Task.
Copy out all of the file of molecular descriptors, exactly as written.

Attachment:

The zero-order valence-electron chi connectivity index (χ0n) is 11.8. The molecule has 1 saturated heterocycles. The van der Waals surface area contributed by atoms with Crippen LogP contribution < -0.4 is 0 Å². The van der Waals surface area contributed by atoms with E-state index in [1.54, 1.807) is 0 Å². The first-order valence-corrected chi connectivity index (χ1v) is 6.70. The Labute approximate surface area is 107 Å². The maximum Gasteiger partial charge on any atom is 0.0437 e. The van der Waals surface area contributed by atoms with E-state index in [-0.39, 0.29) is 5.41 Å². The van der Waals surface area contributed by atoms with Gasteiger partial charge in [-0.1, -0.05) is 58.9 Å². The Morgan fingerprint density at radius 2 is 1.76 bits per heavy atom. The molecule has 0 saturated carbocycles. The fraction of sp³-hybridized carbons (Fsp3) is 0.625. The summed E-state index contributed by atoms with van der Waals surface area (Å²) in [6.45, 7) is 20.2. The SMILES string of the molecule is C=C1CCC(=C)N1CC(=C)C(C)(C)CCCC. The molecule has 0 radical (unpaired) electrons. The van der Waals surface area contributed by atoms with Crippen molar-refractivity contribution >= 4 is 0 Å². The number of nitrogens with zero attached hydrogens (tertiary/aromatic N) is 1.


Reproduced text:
The zero-order valence-electron chi connectivity index (χ0n) is 11.8. The molecule has 1 saturated heterocycles. The van der Waals surface area contributed by atoms with Crippen LogP contribution < -0.4 is 0 Å². The van der Waals surface area contributed by atoms with E-state index in [1.54, 1.807) is 0 Å². The first-order valence-corrected chi connectivity index (χ1v) is 6.70. The Labute approximate surface area is 107 Å². The maximum Gasteiger partial charge on any atom is 0.0437 e. The van der Waals surface area contributed by atoms with E-state index in [-0.39, 0.29) is 5.41 Å². The van der Waals surface area contributed by atoms with Gasteiger partial charge in [-0.1, -0.05) is 58.9 Å². The Morgan fingerprint density at radius 2 is 1.76 bits per heavy atom. The molecule has 0 saturated carbocycles. The fraction of sp³-hybridized carbons (Fsp3) is 0.625. The summed E-state index contributed by atoms with van der Waals surface area (Å²) in [6.45, 7) is 20.2. The SMILES string of the molecule is C=C1CCC(=C)N1CC(=C)C(C)(C)CCCC. The molecule has 0 radical (unpaired) electrons. The van der Waals surface area contributed by atoms with Crippen molar-refractivity contribution >= 4 is 0 Å². The number of nitrogens with zero attached hydrogens (tertiary/aromatic N) is 1.